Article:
Al Gore has once
again gone on the attack. His
target this time is not the governor from Texas, but the consumer
advocate from Connecticut. At
a recent campaign rally in Wisconsin, Gore said a vote for Ralph Nader
is a vote the big oil companies, chemical companies and other big
polluters would like to see you cast.
Gore attacking a
third party candidate sitting at 3-4% in the polls?
That, it seems, is where the Gore campaign has finally landed.
To have made such an earth shattering decision the Gore
campaign must believe that Nader is a bigger threat than they were
ever willing to admit before. Yet
most independent analysis doesnít support the Gore camps latest
shift in focus.
campaign says that over 50% of his supporters are independent and
disenfranchised voters who wouldnít be voting this year if not for
the Nader option. A
further 20% of his vote comes from Republicans.
Independent polling from various states shows that the race
would remain basically unchanged without the third part candidates.
Look for the
major polling firms to come out with a slew of data in the next few
days showing the impact Nader is having on the race in battleground
states. Chances are it will not support the new direction in the Gore
campaign but the press spin will not make that exactly clear.
ABC was the first
out of the box, heavily promoting their poll that shows over half of
Naderís voters (56%) may change their minds by election day.
The press has
also kept up the drumbeat about how close the race is.
A reporter from USA Today calls the race a dead heat on the
same day her own paper had Bush 7 points ahead.
Even CNN, co-sponsor of the same poll, takes pains to point out
that most other polls are much closer.
Any poll that shows Bush ahead is treated with derision.
Of course the
press has to say itís a dead heat.
Thatís the only way they can convince Nader voters that they
are effectively voting for Bush.
There is also the
possibility of Goreís new strategy backfiring on him. There is already evidence that Nader is receiving increased
attention. The New York
Times reported that Wednesdayís press conference by Nader was the
most heavily attended ever. The
candidate even admitted that the increased publicity was giving him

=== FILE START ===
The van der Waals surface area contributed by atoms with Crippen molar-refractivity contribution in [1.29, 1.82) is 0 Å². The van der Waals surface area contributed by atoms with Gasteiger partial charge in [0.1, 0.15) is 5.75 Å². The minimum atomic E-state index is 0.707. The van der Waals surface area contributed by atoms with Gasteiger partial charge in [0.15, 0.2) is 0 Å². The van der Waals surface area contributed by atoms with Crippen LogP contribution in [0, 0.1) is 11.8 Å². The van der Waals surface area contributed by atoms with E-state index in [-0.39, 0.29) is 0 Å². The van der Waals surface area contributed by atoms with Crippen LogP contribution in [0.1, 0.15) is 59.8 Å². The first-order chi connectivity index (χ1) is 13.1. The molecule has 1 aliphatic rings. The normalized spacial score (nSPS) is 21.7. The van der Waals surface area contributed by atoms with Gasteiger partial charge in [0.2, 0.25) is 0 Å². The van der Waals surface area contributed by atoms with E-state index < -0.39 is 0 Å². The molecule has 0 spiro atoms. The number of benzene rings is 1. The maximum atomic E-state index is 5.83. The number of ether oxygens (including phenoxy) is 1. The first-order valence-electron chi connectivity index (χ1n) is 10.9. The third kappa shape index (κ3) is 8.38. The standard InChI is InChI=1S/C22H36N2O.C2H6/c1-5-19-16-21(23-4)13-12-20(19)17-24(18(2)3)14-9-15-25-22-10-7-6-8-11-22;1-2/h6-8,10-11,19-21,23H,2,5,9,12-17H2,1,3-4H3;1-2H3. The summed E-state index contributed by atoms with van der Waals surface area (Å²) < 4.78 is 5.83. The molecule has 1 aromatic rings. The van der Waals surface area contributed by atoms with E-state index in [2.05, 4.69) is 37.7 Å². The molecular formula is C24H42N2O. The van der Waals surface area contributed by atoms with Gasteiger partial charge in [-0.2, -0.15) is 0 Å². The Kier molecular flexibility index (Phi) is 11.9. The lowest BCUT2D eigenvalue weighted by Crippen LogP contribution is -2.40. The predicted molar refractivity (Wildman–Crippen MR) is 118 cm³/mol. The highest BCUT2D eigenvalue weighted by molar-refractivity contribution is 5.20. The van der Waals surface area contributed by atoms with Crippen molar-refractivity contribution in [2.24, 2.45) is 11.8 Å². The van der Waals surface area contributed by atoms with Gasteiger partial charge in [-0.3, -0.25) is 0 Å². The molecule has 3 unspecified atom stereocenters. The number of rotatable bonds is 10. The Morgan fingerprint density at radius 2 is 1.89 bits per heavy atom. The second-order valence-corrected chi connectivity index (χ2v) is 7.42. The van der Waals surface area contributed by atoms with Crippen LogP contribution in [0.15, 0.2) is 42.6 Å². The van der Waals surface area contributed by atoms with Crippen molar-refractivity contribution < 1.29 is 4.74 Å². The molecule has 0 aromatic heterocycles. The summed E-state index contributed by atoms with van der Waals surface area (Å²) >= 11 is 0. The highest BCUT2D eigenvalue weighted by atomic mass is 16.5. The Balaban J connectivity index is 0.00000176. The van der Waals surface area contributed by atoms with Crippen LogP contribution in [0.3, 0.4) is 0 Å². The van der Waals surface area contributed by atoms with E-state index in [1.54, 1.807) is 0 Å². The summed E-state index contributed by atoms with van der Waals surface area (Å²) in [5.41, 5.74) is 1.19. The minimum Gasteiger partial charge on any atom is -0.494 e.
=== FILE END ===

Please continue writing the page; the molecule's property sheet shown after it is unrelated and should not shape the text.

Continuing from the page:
more opportunity to get his message out.
In fact the campaign against Nader has turned from the
ridiculous to the surreal. Pro-abortion activist Kate Michelman was
recently in Seattle to announce that she questioned Naderís
commitment to their cause.
Attack dog is not
a role that serves the Vice-President well.
In order to go on the attack, a candidate must have credibility
himself. This is not
something Gore can claim with the bulk of independent voters or with
the left who see Gore as unreliable at best.
He tried it in the early days with Bush and only succeeded in
convincing fence sitting Republicans and Independents that the
governor was all right after all.
controversy is forcing Gore to spend time in states he otherwise
wouldnít be in. He
currently has swings through Oregon, Arkansas and Minnesota scheduled.
Most recently he added California, a state long assumed to be
in the Gore camp, to the list. He
has vowed that he will not spend any money on advertising in
California, but even that could change in the final week.
How does one
explain the dissent in the Gore campaign with how to treat President
Clinton? Clinton is
chomping at the bit to get out into the field with the people he wants
to love him. The ever-disloyal Dick Morris predicted months ago that, in
the end, Clinton wouldnít be able to keep himself from campaigning
for Gore and other Democrats since he is the only one who really
understands what the people want.
But, just like in
1994, Clinton will hurt those he campaigns with more than he helps.
The undecided voters at this point donít look favorably upon
many of the presidentís actions and donít need the reminder of
what he has done. Maybe
Bill can make his call for an apology by the GOP for impeaching him
the centerpiece of his speeches.
© Joseph M. Giardiello, 2000
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View expressed are those of the author and do not necessarily reflect those of Political USA.